Boulder County DA Joins Recidivism Committee

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Prison Population Management Interim Study Committee visits prisons in Colorado--Photo courtesy of Boulder County DA's office

Colorado ranks among the ten worst states in the nation for criminals re-offending after being released from prison. “On average, forty-eight (48) percent of all offenders released from state prison are back in a Colorado state prison within three years,” states a press release from the Boulder County District Attorney’s office.

Boulder County District Attorney, Michael Dougherty, joined the Prison Population Management Interim Study Committee to address the problem. The committee was formed by the Legislature in May 2019.

Prison Population Management Interim Study Committee visits prisons in Colorado–Photo courtesy of Boulder County DA’s office

This committee is made up of six legislators and twelve non-legislative members. Dougherty serves on the behalf of the District Attorneys of Colorado.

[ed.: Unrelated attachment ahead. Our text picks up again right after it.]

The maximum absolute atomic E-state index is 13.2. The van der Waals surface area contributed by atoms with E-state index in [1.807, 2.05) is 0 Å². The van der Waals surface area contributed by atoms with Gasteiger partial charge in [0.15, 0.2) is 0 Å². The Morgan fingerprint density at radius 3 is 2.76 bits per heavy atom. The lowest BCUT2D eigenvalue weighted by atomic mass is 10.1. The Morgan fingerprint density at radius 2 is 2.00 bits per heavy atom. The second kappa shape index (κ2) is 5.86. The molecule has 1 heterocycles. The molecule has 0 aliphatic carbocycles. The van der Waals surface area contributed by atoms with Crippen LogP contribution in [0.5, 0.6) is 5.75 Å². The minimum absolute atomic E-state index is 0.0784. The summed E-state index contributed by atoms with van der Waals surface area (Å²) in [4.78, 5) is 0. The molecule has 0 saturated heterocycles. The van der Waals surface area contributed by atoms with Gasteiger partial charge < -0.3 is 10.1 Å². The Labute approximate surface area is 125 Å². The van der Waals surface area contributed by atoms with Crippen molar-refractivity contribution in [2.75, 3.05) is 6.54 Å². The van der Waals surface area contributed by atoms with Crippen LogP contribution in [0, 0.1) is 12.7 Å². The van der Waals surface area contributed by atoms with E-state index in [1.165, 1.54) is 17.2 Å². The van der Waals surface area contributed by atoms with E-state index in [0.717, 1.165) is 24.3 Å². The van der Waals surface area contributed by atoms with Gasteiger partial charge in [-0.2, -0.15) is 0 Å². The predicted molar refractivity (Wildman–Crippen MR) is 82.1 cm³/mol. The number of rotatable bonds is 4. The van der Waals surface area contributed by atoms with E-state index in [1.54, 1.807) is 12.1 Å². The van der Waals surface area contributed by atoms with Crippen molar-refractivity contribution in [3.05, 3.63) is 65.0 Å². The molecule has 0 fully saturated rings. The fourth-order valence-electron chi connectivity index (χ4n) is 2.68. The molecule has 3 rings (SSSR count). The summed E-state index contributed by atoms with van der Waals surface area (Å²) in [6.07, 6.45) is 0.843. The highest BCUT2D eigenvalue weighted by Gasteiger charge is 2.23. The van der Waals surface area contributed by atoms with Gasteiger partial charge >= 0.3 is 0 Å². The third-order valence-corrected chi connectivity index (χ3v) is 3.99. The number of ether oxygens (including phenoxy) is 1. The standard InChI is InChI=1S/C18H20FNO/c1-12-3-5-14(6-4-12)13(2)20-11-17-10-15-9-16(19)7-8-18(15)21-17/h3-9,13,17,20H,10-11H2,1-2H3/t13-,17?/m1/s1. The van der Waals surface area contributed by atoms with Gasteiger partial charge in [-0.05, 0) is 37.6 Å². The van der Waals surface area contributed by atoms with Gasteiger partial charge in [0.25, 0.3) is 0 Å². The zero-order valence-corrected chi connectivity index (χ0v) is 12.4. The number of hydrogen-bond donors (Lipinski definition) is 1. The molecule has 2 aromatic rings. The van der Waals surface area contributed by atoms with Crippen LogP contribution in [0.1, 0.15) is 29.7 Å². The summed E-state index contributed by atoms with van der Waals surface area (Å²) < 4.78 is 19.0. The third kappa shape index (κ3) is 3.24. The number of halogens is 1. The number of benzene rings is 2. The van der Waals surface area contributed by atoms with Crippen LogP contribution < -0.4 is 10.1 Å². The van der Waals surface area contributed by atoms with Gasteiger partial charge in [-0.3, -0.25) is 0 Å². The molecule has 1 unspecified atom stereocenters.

In the days surrounding October 2, Dougherty, along with the committee, toured several prison facilities including Buena Vista Correctional Facility, Canon City Correctional Complex (including CSP, CSP II, and Fremont Correctional Facility), La Vista Correctional Facility (women’s facility), and the Crowley County Correctional Facility (private prison).

This committee has been looking at ways to reduce recidivism in Colorado by discussing and analyzing the programming and treatment offered in different facilities, the use of private prisons, looking at perspectives on community reentry, and holding hearings to listen to testimony on five different dates.

The next hearing held by the Prison Population Management Interim Study Committee will be held on October 30, 2019.

Prison Population Management Interim Study Committee visits prisons in Colorado–Photo courtesy of Boulder County DA’s office

“It is important for prosecutors—as both elected leaders and criminal justice system stakeholders—to understand and see firsthand the conditions in the places where individuals serve their sentences. I learned a lot from candid conversations with the leadership, staff members, and offenders at each facility. This trip was very helpful to the work on the committee. As a state, we must push to reduce Colorado’s high recidivism rate and improve community reentry for those who are completing their sentences. Failing to do so comes at the expense of victims, offenders, our community, and the taxpayers,” states Dougherty.


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